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Shanghai Lu

Over the weekend, my mother and I had a hankering for good Shanghai xiao long bao and decided to head to Shanghai Lu for a visit. When we arrived on a chilly Saturday night, the place was pretty quiet but the service was prompt and the staff friendly. After looking at their extensive menu we decided to order a few things to share.

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Of course, we ordered xiao long bao (pro tip, if you want to sound like a cool foodie, call it XLB for short). If you haven’t tried XLB (ha get what I did there?), they are a dumpling filled with juicy pork and broth. You dip the dumpling in a vinegar sauce, pop the whole thing in your mouth (be careful, the broth can be REALLY hot) and enjoy the amazing flavours. They are perfect for a chilly evening. XLB is notoriously hard to make and eat. That’s because the skin on a good XLB is so thin that unless you pick them up super gently, the skin will puncture and all the yummy juices will leak out.

There is a whole technique to picking up a XLB ‘properly’ (at least according to my mother). According to Mama Lam:

“Using the lightest touch, pick up the XLB on top where the skin gathers with your chopsticks. This is where the skin is thickest.

In your free hand, hold out a spoon next to the XLB and quickly transfer the XLB from your chopsticks onto the spoon. This ensures that the juices don’t ‘break through’ the bottom of the dumpling (since the bottom is no longer being supported by a flat surface). Once the dumpling is on your spoon, you can pour a bit of vinegar on for flavour.”

The dumplings at Shanghai Lu were pretty good actually, the skin on the dumpling wasn’t too thick (but could be a bit better) and the juice and pork were tasty. And yes, we used proper technique. No leakage!

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My mom and I also shared their sliced chicken noodles. It’s a chilled dish, with chicken, cucumber, glass noodles and a peanut/sesame sauce. As you can see from the photo above, the glass noodles are flat and thick cut. They have a great chewy consistency and we quite enjoyed the texture of the noodles, chicken, and the sesame/peanut sauce together. This was my mom’s favourite dish.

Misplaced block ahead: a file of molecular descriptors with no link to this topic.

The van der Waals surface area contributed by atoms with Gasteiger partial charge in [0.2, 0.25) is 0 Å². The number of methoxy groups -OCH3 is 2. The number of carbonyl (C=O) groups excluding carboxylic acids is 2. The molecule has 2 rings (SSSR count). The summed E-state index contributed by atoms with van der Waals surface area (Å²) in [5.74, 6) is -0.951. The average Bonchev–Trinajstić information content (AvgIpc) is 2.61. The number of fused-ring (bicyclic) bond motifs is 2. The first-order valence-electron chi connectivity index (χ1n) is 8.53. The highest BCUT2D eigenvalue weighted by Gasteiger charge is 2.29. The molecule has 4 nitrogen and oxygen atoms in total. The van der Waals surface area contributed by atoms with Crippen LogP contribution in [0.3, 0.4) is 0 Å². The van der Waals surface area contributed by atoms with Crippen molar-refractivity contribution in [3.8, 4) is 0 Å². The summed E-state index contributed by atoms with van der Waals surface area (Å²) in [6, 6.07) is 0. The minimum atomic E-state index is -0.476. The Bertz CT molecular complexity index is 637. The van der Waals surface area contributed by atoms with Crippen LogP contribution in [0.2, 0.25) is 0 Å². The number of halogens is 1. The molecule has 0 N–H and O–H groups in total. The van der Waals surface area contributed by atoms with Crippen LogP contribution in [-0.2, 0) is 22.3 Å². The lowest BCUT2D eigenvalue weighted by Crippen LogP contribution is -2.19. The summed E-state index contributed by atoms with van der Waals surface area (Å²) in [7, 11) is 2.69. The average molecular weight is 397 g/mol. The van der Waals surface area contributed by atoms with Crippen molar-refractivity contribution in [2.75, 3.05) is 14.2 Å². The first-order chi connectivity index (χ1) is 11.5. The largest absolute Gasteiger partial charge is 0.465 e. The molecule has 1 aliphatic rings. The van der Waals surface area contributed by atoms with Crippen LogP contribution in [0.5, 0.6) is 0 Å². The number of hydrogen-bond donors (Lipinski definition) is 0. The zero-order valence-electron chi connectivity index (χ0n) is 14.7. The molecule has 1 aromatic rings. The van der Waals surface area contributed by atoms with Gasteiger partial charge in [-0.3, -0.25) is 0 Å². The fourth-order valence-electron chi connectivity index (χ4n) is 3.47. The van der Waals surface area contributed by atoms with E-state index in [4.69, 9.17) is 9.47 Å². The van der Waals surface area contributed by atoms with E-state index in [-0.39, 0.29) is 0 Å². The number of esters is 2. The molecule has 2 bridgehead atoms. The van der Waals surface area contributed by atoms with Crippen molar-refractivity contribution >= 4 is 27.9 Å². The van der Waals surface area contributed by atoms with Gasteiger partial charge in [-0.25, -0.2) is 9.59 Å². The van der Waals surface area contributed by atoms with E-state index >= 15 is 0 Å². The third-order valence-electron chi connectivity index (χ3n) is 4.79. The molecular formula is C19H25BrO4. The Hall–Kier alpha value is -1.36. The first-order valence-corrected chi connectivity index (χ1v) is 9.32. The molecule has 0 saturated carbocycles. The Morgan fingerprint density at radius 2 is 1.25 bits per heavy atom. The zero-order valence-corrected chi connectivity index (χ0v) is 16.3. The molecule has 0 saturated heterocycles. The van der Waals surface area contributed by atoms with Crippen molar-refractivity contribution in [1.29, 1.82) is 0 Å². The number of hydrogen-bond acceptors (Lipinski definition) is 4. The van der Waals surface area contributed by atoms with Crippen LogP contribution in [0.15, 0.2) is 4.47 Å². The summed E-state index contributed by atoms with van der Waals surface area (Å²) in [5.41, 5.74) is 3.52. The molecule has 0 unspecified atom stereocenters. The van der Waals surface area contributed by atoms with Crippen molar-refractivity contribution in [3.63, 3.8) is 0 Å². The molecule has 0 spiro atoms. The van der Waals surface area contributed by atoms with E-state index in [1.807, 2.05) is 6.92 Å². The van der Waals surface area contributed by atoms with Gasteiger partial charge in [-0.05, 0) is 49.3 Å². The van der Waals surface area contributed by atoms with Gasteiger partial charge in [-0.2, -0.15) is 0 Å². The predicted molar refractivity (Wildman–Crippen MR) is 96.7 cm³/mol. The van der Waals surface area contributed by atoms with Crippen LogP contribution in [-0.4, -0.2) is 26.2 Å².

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Next up we had salted duck. This is another dish that is served chilled. The duck has been marinated in a salt brine and served with bones, skin and fat on it. The focus is the flavour of duck meat, which is quite “gamey”. You eat the skin, fat and meat whole; I love duck so this was a great dish but if you are squeamish about that kind of thing, it’s probably not for you.

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Last but not least, MY favourite. The pan fried rice cake with pork. The rice cakes are thinly sliced to the size of a coin and pan fried in a delicious sauce with spinach and pork. Don’t let the word “cake” fool you, it’s not a sweet dish or dessert; all savoury here. When you order this dish, it can be quite oily in some Shanghainese restaurants but Shanghai Lu does a good job on reigning it in. I LOVED the chewiness of the rice cake; some places it can be a bit dry and chalky, but the rice cake slices here are perfectly prepared. The sauce was flavourful and there was a generous amount of pork and spinach as well

All those dishes set us back $39.83 (tax included), not bad! We were too full for dessert and we ended up packing quite a bit to go. What can I say, my mom and I like our food!

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Shanghai Lu 上海灘酒家 on Urbanspoon

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